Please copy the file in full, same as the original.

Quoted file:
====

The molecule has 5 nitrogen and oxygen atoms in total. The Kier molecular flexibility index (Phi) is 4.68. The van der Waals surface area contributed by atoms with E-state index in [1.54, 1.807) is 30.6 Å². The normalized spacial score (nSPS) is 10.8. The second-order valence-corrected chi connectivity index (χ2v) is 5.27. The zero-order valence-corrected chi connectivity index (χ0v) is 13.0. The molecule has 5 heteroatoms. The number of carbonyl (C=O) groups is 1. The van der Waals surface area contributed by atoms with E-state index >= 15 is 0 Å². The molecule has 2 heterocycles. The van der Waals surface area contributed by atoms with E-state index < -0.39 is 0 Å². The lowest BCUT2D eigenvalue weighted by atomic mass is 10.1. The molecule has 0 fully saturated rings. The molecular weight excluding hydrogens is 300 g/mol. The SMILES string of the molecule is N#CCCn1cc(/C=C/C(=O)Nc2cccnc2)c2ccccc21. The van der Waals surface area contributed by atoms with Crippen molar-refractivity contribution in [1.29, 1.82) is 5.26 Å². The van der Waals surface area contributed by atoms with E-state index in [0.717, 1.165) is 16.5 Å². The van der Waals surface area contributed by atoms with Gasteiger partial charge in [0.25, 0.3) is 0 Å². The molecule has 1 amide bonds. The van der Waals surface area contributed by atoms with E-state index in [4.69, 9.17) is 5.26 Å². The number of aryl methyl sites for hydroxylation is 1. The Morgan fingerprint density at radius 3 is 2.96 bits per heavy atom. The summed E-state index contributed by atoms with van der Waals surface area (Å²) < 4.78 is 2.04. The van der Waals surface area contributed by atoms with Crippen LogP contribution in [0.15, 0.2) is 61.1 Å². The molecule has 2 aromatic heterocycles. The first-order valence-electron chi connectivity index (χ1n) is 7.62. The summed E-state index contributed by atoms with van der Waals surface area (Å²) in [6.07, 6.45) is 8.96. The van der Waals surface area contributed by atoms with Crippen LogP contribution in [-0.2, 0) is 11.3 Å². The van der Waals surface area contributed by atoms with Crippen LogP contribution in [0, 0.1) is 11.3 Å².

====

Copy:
The molecule has 5 nitrogen and oxygen atoms in total. The Kier molecular flexibility index (Phi) is 4.68. The van der Waals surface area contributed by atoms with E-state index in [1.54, 1.807) is 30.6 Å². The normalized spacial score (nSPS) is 10.8. The second-order valence-corrected chi connectivity index (χ2v) is 5.27. The zero-order valence-corrected chi connectivity index (χ0v) is 13.0. The molecule has 5 heteroatoms. The number of carbonyl (C=O) groups is 1. The van der Waals surface area contributed by atoms with E-state index >= 15 is 0 Å². The molecule has 2 heterocycles. The van der Waals surface area contributed by atoms with E-state index < -0.39 is 0 Å². The lowest BCUT2D eigenvalue weighted by atomic mass is 10.1. The molecule has 0 fully saturated rings. The molecular weight excluding hydrogens is 300 g/mol. The SMILES string of the molecule is N#CCCn1cc(/C=C/C(=O)Nc2cccnc2)c2ccccc21. The van der Waals surface area contributed by atoms with Crippen molar-refractivity contribution in [1.29, 1.82) is 5.26 Å². The van der Waals surface area contributed by atoms with E-state index in [0.717, 1.165) is 16.5 Å². The van der Waals surface area contributed by atoms with Gasteiger partial charge in [0.25, 0.3) is 0 Å². The molecule has 1 amide bonds. The van der Waals surface area contributed by atoms with E-state index in [4.69, 9.17) is 5.26 Å². The number of aryl methyl sites for hydroxylation is 1. The Morgan fingerprint density at radius 3 is 2.96 bits per heavy atom. The summed E-state index contributed by atoms with van der Waals surface area (Å²) < 4.78 is 2.04. The van der Waals surface area contributed by atoms with Crippen LogP contribution in [0.15, 0.2) is 61.1 Å². The molecule has 2 aromatic heterocycles. The first-order valence-electron chi connectivity index (χ1n) is 7.62. The summed E-state index contributed by atoms with van der Waals surface area (Å²) in [6.07, 6.45) is 8.96. The van der Waals surface area contributed by atoms with Crippen LogP contribution in [-0.2, 0) is 11.3 Å². The van der Waals surface area contributed by atoms with Crippen LogP contribution in [0, 0.1) is 11.3 Å².